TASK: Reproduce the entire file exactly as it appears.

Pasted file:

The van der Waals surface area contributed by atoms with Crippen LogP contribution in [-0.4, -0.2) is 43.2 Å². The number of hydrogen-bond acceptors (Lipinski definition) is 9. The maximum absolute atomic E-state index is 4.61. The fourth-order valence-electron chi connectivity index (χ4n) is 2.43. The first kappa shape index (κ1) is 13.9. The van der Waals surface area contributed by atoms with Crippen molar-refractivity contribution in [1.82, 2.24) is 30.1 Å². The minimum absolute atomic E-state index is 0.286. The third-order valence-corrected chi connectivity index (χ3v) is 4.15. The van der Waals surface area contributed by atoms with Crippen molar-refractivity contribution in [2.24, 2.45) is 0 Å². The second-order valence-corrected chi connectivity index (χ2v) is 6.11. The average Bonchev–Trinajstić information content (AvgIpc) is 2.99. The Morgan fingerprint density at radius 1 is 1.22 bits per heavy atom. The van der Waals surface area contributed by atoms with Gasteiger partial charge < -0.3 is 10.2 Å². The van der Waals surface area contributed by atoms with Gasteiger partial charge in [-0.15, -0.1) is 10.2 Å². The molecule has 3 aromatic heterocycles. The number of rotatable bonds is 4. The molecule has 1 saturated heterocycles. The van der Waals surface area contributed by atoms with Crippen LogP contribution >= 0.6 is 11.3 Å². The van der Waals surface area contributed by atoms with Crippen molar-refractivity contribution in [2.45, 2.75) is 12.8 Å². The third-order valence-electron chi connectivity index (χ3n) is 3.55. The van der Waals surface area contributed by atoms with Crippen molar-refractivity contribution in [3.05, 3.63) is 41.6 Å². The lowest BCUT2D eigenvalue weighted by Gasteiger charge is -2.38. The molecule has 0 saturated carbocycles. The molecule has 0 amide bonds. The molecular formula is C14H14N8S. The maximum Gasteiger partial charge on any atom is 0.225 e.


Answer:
The van der Waals surface area contributed by atoms with Crippen LogP contribution in [-0.4, -0.2) is 43.2 Å². The number of hydrogen-bond acceptors (Lipinski definition) is 9. The maximum absolute atomic E-state index is 4.61. The fourth-order valence-electron chi connectivity index (χ4n) is 2.43. The first kappa shape index (κ1) is 13.9. The van der Waals surface area contributed by atoms with Crippen molar-refractivity contribution in [1.82, 2.24) is 30.1 Å². The minimum absolute atomic E-state index is 0.286. The third-order valence-corrected chi connectivity index (χ3v) is 4.15. The van der Waals surface area contributed by atoms with Crippen molar-refractivity contribution in [2.24, 2.45) is 0 Å². The second-order valence-corrected chi connectivity index (χ2v) is 6.11. The average Bonchev–Trinajstić information content (AvgIpc) is 2.99. The Morgan fingerprint density at radius 1 is 1.22 bits per heavy atom. The van der Waals surface area contributed by atoms with Gasteiger partial charge < -0.3 is 10.2 Å². The van der Waals surface area contributed by atoms with Gasteiger partial charge in [-0.15, -0.1) is 10.2 Å². The molecule has 3 aromatic heterocycles. The number of rotatable bonds is 4. The molecule has 1 saturated heterocycles. The van der Waals surface area contributed by atoms with Crippen LogP contribution >= 0.6 is 11.3 Å². The van der Waals surface area contributed by atoms with Crippen molar-refractivity contribution in [2.45, 2.75) is 12.8 Å². The third-order valence-electron chi connectivity index (χ3n) is 3.55. The van der Waals surface area contributed by atoms with Crippen molar-refractivity contribution in [3.05, 3.63) is 41.6 Å². The lowest BCUT2D eigenvalue weighted by Gasteiger charge is -2.38. The molecule has 0 saturated carbocycles. The molecule has 0 amide bonds. The molecular formula is C14H14N8S. The maximum Gasteiger partial charge on any atom is 0.225 e.